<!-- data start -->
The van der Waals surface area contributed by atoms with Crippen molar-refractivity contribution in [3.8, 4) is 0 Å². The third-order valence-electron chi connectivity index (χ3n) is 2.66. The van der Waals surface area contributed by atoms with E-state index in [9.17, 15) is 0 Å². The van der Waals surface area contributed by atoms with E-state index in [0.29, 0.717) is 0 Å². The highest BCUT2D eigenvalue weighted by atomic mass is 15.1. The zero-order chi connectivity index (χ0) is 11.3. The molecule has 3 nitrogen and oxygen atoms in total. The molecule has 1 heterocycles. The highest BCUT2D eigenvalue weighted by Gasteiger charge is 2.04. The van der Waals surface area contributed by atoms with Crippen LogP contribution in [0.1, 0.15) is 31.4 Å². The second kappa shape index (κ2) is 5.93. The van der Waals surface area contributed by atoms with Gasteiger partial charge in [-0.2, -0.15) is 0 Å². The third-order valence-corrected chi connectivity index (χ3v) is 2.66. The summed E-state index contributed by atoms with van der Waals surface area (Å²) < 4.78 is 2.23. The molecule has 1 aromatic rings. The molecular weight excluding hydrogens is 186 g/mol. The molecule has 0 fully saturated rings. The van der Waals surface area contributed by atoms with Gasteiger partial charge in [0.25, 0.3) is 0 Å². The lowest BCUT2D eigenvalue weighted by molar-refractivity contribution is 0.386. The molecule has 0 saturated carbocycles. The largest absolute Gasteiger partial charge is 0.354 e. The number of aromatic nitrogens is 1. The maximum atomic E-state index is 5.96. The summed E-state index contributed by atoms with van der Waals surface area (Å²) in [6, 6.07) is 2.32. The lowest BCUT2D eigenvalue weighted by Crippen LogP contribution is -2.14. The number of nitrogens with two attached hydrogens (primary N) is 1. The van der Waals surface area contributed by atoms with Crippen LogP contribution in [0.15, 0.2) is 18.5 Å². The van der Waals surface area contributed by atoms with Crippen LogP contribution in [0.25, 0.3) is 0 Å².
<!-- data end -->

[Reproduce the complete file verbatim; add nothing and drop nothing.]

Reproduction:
The van der Waals surface area contributed by atoms with Crippen molar-refractivity contribution in [3.8, 4) is 0 Å². The third-order valence-electron chi connectivity index (χ3n) is 2.66. The van der Waals surface area contributed by atoms with E-state index in [9.17, 15) is 0 Å². The van der Waals surface area contributed by atoms with E-state index in [0.29, 0.717) is 0 Å². The highest BCUT2D eigenvalue weighted by atomic mass is 15.1. The zero-order chi connectivity index (χ0) is 11.3. The molecule has 3 nitrogen and oxygen atoms in total. The molecule has 1 heterocycles. The highest BCUT2D eigenvalue weighted by Gasteiger charge is 2.04. The van der Waals surface area contributed by atoms with Crippen LogP contribution in [0.1, 0.15) is 31.4 Å². The second kappa shape index (κ2) is 5.93. The van der Waals surface area contributed by atoms with Gasteiger partial charge in [-0.2, -0.15) is 0 Å². The third-order valence-corrected chi connectivity index (χ3v) is 2.66. The summed E-state index contributed by atoms with van der Waals surface area (Å²) < 4.78 is 2.23. The molecule has 1 aromatic rings. The molecular weight excluding hydrogens is 186 g/mol. The molecule has 0 fully saturated rings. The van der Waals surface area contributed by atoms with Gasteiger partial charge in [0.25, 0.3) is 0 Å². The lowest BCUT2D eigenvalue weighted by molar-refractivity contribution is 0.386. The molecule has 0 saturated carbocycles. The largest absolute Gasteiger partial charge is 0.354 e. The number of aromatic nitrogens is 1. The maximum atomic E-state index is 5.96. The summed E-state index contributed by atoms with van der Waals surface area (Å²) in [6, 6.07) is 2.32. The lowest BCUT2D eigenvalue weighted by Crippen LogP contribution is -2.14. The number of nitrogens with two attached hydrogens (primary N) is 1. The van der Waals surface area contributed by atoms with Crippen LogP contribution in [0.15, 0.2) is 18.5 Å². The van der Waals surface area contributed by atoms with Crippen LogP contribution in [0.25, 0.3) is 0 Å².